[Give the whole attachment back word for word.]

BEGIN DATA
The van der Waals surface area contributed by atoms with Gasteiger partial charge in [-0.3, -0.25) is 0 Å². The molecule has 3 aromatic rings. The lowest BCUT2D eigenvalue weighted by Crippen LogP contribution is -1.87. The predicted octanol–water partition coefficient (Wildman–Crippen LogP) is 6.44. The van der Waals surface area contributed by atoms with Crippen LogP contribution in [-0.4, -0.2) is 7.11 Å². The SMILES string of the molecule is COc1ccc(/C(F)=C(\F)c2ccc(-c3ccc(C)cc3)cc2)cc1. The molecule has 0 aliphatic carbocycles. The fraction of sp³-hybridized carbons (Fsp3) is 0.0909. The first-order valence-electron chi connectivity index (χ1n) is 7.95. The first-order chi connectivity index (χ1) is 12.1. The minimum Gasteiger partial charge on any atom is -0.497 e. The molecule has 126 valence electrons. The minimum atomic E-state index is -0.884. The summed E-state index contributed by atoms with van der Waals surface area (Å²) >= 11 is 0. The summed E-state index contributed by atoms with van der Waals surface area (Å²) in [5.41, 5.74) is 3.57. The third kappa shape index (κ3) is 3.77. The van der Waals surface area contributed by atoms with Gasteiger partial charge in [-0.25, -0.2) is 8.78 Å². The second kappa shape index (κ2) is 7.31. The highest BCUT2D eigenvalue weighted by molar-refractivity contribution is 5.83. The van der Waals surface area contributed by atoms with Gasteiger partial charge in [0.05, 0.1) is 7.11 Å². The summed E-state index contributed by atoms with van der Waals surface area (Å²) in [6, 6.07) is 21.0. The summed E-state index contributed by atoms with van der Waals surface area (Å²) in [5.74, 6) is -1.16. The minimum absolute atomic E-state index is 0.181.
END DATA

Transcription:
The van der Waals surface area contributed by atoms with Gasteiger partial charge in [-0.3, -0.25) is 0 Å². The molecule has 3 aromatic rings. The lowest BCUT2D eigenvalue weighted by Crippen LogP contribution is -1.87. The predicted octanol–water partition coefficient (Wildman–Crippen LogP) is 6.44. The van der Waals surface area contributed by atoms with Crippen LogP contribution in [-0.4, -0.2) is 7.11 Å². The SMILES string of the molecule is COc1ccc(/C(F)=C(\F)c2ccc(-c3ccc(C)cc3)cc2)cc1. The molecule has 0 aliphatic carbocycles. The fraction of sp³-hybridized carbons (Fsp3) is 0.0909. The first-order valence-electron chi connectivity index (χ1n) is 7.95. The first-order chi connectivity index (χ1) is 12.1. The minimum Gasteiger partial charge on any atom is -0.497 e. The molecule has 126 valence electrons. The minimum atomic E-state index is -0.884. The summed E-state index contributed by atoms with van der Waals surface area (Å²) >= 11 is 0. The summed E-state index contributed by atoms with van der Waals surface area (Å²) in [5.41, 5.74) is 3.57. The third kappa shape index (κ3) is 3.77. The van der Waals surface area contributed by atoms with Gasteiger partial charge in [-0.25, -0.2) is 8.78 Å². The second kappa shape index (κ2) is 7.31. The highest BCUT2D eigenvalue weighted by molar-refractivity contribution is 5.83. The van der Waals surface area contributed by atoms with Gasteiger partial charge in [0.05, 0.1) is 7.11 Å². The summed E-state index contributed by atoms with van der Waals surface area (Å²) in [6, 6.07) is 21.0. The summed E-state index contributed by atoms with van der Waals surface area (Å²) in [5.74, 6) is -1.16. The minimum absolute atomic E-state index is 0.181.